Successful establishment of Wolbachia in Aedes populations to suppress dengue transmission

Hoffmann, A. A., Montgomery, B. L., Popovici, J., Iturbe-Ormaetxe, I., Johnson, P. H., Muzzi, F., Greenfield, M., Durkan, M., Leong, Y. S., Dong, Y., Cook, H., Axford, J., Callahan, A. G., Kenny, N., Omodei, C., McGraw, E. A., Ryan, P. A., Ritchie, S. A., Turelli, M. and O'Neill, S. L. (2011) Successful establishment of Wolbachia in Aedes populations to suppress dengue transmission. Nature, 476 7361: 454-459. doi:10.1038/nature10356


Author Hoffmann, A. A.
Montgomery, B. L.
Popovici, J.
Iturbe-Ormaetxe, I.
Johnson, P. H.
Muzzi, F.
Greenfield, M.
Durkan, M.
Leong, Y. S.
Dong, Y.
Cook, H.
Axford, J.
Callahan, A. G.
Kenny, N.
Omodei, C.
McGraw, E. A.
Ryan, P. A.
Ritchie, S. A.
Turelli, M.
O'Neill, S. L.
Title Successful establishment of Wolbachia in Aedes populations to suppress dengue transmission
Journal name Nature   Check publisher's open access policy
ISSN 0028-0836
Publication date 2011-08-01
Sub-type Article (original research)
DOI 10.1038/nature10356
Volume 476
Issue 7361
Start page 454
End page 459
Total pages 6
Place of publication United Kingdom
Publisher Nature Publishing Group
Collection year 2012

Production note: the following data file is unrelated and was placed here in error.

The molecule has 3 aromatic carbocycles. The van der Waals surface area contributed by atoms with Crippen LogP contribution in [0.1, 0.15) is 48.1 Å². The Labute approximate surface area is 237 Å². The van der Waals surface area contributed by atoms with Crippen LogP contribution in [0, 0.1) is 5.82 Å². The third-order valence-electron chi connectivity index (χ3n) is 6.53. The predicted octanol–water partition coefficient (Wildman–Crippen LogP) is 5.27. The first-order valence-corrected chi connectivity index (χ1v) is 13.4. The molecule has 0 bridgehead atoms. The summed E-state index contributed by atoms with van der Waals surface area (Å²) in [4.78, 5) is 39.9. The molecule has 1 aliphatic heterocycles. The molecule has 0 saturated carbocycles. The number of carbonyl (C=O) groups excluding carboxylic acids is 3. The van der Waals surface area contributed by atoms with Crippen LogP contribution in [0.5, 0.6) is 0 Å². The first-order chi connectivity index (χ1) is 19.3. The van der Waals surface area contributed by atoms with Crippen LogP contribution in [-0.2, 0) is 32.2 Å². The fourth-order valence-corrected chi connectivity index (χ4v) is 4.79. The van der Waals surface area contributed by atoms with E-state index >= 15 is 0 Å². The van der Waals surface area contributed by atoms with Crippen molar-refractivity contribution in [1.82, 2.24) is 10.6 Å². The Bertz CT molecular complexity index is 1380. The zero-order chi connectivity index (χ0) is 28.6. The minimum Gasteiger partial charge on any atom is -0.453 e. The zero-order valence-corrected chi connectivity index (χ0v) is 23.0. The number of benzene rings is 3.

Language eng
Formatted abstract
Genetic manipulations of insect populations for pest control have been advocated for some time, but there are few cases where manipulated individuals have been released in the field and no cases where they have successfully invaded target populations. Population transformation using the intracellular bacterium Wolbachia is particularly attractive because this maternally-inherited agent provides a powerful mechanism to invade natural populations through cytoplasmic incompatibility. When Wolbachia are introduced into mosquitoes, they interfere with pathogen transmission and influence key life history traits such as lifespan. Here we describe how the wMel Wolbachia infection, introduced into the dengue vector Aedes aegypti from Drosophila melanogaster, successfully invaded two natural A. aegypti populations in Australia, reaching near-fixation in a few months following releases of wMel-infected A. aegypti adults. Models with plausible parameter values indicate that Wolbachia-infected mosquitoes suffered relatively small fitness costs, leading to an unstable equilibrium frequency <30% that must be exceeded for invasion. These findings demonstrate that Wolbachia-based strategies can be deployed as a practical approach to dengue suppression with potential for area-wide implementation. © 2011 Macmillan Publishers Limited. All Rights Reserved.
Keyword Life-Shortening Wolbachia
Cytoplasmic Incompatibility
Genetic-Control
Aegypti
Australia
Mosquitos
Drosophila
Dispersal
Infection
Replacement
Q-Index Code C1
Q-Index Status Confirmed Code
Institutional Status UQ

Document type: Journal Article
Sub-type: Article (original research)
Collections: Official 2012 Collection
School of Biological Sciences Publications
 
Versions
Version Filter Type
Citation counts: TR Web of Science Citation Count  Cited 396 times in Thomson Reuters Web of Science Article | Citations
Scopus Citation Count Cited 426 times in Scopus Article | Citations
Google Scholar Search Google Scholar
Created: Mon, 12 Sep 2011, 07:20:09 EST by System User on behalf of School of Biological Sciences